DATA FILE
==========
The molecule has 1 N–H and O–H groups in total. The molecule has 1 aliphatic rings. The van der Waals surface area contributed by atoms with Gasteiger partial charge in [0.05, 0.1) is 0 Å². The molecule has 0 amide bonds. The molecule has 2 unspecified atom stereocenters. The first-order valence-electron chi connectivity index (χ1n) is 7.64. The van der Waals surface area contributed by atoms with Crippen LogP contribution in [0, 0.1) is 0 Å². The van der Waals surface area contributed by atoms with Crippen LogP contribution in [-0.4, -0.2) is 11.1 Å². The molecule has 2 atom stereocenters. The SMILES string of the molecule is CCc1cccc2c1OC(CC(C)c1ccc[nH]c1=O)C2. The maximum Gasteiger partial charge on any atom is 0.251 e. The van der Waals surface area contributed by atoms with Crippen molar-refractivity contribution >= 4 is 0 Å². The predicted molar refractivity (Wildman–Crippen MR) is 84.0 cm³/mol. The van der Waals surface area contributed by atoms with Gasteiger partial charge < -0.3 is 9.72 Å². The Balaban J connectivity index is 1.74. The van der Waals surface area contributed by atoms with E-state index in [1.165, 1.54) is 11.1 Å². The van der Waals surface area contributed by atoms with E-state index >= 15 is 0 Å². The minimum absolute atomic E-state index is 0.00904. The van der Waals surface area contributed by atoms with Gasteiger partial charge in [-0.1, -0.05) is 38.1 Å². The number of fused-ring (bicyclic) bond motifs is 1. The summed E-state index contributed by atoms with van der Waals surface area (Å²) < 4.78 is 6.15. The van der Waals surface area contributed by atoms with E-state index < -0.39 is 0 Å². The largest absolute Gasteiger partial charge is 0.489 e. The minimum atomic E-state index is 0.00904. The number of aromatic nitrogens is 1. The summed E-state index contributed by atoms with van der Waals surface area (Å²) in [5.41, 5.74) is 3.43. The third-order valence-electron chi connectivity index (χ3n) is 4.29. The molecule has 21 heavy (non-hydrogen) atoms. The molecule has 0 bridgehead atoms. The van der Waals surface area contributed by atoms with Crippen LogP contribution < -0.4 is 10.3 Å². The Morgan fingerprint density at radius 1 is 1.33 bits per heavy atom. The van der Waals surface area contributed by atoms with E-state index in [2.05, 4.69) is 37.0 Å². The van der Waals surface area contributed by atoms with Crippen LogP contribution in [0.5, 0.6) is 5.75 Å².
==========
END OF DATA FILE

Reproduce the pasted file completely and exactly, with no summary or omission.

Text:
The molecule has 1 N–H and O–H groups in total. The molecule has 1 aliphatic rings. The van der Waals surface area contributed by atoms with Gasteiger partial charge in [0.05, 0.1) is 0 Å². The molecule has 0 amide bonds. The molecule has 2 unspecified atom stereocenters. The first-order valence-electron chi connectivity index (χ1n) is 7.64. The van der Waals surface area contributed by atoms with Crippen LogP contribution in [0, 0.1) is 0 Å². The van der Waals surface area contributed by atoms with Crippen LogP contribution in [-0.4, -0.2) is 11.1 Å². The molecule has 2 atom stereocenters. The SMILES string of the molecule is CCc1cccc2c1OC(CC(C)c1ccc[nH]c1=O)C2. The maximum Gasteiger partial charge on any atom is 0.251 e. The van der Waals surface area contributed by atoms with Crippen molar-refractivity contribution >= 4 is 0 Å². The predicted molar refractivity (Wildman–Crippen MR) is 84.0 cm³/mol. The van der Waals surface area contributed by atoms with Gasteiger partial charge < -0.3 is 9.72 Å². The Balaban J connectivity index is 1.74. The van der Waals surface area contributed by atoms with E-state index in [1.165, 1.54) is 11.1 Å². The van der Waals surface area contributed by atoms with E-state index >= 15 is 0 Å². The minimum absolute atomic E-state index is 0.00904. The van der Waals surface area contributed by atoms with Gasteiger partial charge in [-0.1, -0.05) is 38.1 Å². The number of fused-ring (bicyclic) bond motifs is 1. The summed E-state index contributed by atoms with van der Waals surface area (Å²) < 4.78 is 6.15. The van der Waals surface area contributed by atoms with E-state index < -0.39 is 0 Å². The largest absolute Gasteiger partial charge is 0.489 e. The minimum atomic E-state index is 0.00904. The number of aromatic nitrogens is 1. The summed E-state index contributed by atoms with van der Waals surface area (Å²) in [5.41, 5.74) is 3.43. The third-order valence-electron chi connectivity index (χ3n) is 4.29. The molecule has 21 heavy (non-hydrogen) atoms. The molecule has 0 bridgehead atoms. The van der Waals surface area contributed by atoms with Crippen LogP contribution < -0.4 is 10.3 Å². The Morgan fingerprint density at radius 1 is 1.33 bits per heavy atom. The van der Waals surface area contributed by atoms with E-state index in [2.05, 4.69) is 37.0 Å². The van der Waals surface area contributed by atoms with Crippen LogP contribution in [0.5, 0.6) is 5.75 Å².